To me, the conflict is very simple. The musicians, choristers, and stagehands are being paid wages which were adjudged as fair at the last contract negotiations. When I hire someone to fix my refrigerator, he charges me $100 for labor and we agree, that is the price of the repair plus parts. If he comes back two years hence to do the same repair, I might foreseeably pay him $125 for labor. But under no circumstances would I try to force him down to $75. That is ungentlemanly and likely to get me a knock in the head for my troubles. If I feel the impulse to plead poverty, I need to either do the repairs myself or consider putting the repairman’s fee toward the cost of a new refrigerator. Impugning the character of the repairman — claiming that he lives a life of ease and sufficiency and therefore neither needs or deserves his wages — is beside the point and should garner me another knock in the head.
The job of the choristers, musicians, and stagehands at the Met is to put on operas. This they have done with surpassing skill, no matter what dogs of productions Gelb throws at them. (I am thinking in particular of the most recent Ring Cycle, with an undulating, erratic, mechanical stage floor that seemed to have been designed by a defense contractor in terms of both its functionality and its cost overruns.) It is Gelb’s job to fill the seats and get the donors to write checks. If he cannot do this in a way that meets payroll, he has failed, and should get out of the way in favor of someone who can do the job. Sadly, the Met’s board has given Gelb’s approach a vote of confidence with a ten-year contract extension and millions in bonuses.
I imagine that looming in the minds of all parties are the events at the Minnesota Orchestra, which just barely survived a year-long lockout but only did so because the musicians had allies on the board. Even so, it has emerged in a weakened state, and might not have emerged at all. But instead of taking this to heart, both sides believe that they can play “chicken” with it. If a lockout comes, it will put a stake in the heart of the institution. Unless Gelb believes that he can transport the Met to Shenzhen and outsource the duties of the Met’s performers and stagehands to Foxconn, where they can be automated and/or performed by starving wretches who will rehearse for fourteen hours a day without food, that will be it. We will have to put our ticket money into CDs or a subscription to the Sirius Metropolitan Opera Channel, and relive the past instead of cultivating the future. What a prospect! And yet, through all this, the Times issues a sussurrus of rewarmed Gelb press releases and lets flow the voices of pundits who will tell you, as Necker once did, that the peasants are insufficiently taxed. The Times is the very voice of reason to the faithful readers who see it as their main source of information. When the Met falls, this will be laid to the workers. The alternative — that an equitable settlement will be reached — seems less likely daily.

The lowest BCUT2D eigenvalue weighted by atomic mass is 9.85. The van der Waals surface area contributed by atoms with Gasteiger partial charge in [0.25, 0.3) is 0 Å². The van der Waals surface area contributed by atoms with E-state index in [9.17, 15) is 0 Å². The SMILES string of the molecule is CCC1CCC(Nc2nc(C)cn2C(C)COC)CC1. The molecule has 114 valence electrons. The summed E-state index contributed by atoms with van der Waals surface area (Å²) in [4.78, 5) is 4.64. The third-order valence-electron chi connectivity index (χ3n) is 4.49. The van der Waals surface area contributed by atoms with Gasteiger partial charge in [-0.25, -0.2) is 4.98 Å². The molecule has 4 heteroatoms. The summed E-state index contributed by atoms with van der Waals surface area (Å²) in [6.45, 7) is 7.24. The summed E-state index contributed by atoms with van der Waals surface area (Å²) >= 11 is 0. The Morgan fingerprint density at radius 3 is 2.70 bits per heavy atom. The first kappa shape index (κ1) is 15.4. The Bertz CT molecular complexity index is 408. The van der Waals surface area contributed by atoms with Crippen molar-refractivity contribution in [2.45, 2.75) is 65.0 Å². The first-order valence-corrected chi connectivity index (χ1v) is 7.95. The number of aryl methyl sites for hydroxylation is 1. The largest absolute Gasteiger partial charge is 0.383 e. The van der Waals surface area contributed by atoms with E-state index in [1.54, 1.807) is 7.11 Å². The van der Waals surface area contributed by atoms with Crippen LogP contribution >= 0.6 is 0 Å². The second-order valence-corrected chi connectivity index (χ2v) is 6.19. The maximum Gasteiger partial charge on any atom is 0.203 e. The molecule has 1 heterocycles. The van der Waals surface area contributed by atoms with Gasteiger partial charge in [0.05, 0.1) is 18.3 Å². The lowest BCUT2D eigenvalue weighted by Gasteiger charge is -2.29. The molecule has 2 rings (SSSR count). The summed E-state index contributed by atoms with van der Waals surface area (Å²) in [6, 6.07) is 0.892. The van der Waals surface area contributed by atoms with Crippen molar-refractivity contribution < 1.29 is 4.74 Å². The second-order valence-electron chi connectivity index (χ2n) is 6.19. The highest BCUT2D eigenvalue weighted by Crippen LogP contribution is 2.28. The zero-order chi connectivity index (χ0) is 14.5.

– What’s in the box?
— Oh, that’s great. I love speech!
— Want to help me carry it across that border?
— Sure! And I know you were going to ask me if I wanted to see what’s in the box, but I love speech so much that I’m not even going to ask, to show you how much I love speech. Just tie that box right here, on the top of my backpack, and I’m off! See you later!
That is the role I feel I am being asked to play by many of my insistent friends who are outraged about the University of Illinois’ decision to rescind a job offer made to Stephen Salaita, previously an associate professor (thus, tenured) at Virginia Tech. The University of Illinois hasn’t made clear the specifics of the decision, and it’s unlikely that they will, since it was made at the level of the president’s office, and college presidents are permanently lawyered up and speak only through a mask of precautionary obfuscation. My pals are outraged at what they see as an anti-Palestinian, pro-Israeli decision, an affront to free speech everywhere, an unconscionable attack on the principle of academic freedom, and have been making scabrous personal comments on the people who have spoken in favor of the decision. Obviously, as a tenured academic interested in free speech I am supposed to jump to the aid of Professor Salaita.
Except that I don’t know what’s in that box.
From Ruth Margalit in the New Yorker I learn about the “Hannibal Doctrine,” a long-confidential directive in the Israeli army to let no soldier be taken captive. But not in the sense you might think (protect the troops at any cost, save Private Ryan, leave no man behind). Rather, an all-out attack is permitted, nay mandated, on any hostage-takers and their hostage, at the discretion of commanders in the field. This means, from the point of view of the average grunt, that you are quite likely to be killed by your own platoon if it looks as if you might be taken prisoner.
The doctrine was kept a secret because of its obvious bad effects on morale. Why go to war if the guys at your back are as ready to kill you, under certain circumstances, as the guys opposing you? But I want to think for a moment about its further effects on the army and its place in society. (In case you don’t know me, I’ve never been a soldier and have no credentials as a military historian. I just read history and think about how different societies are organized.)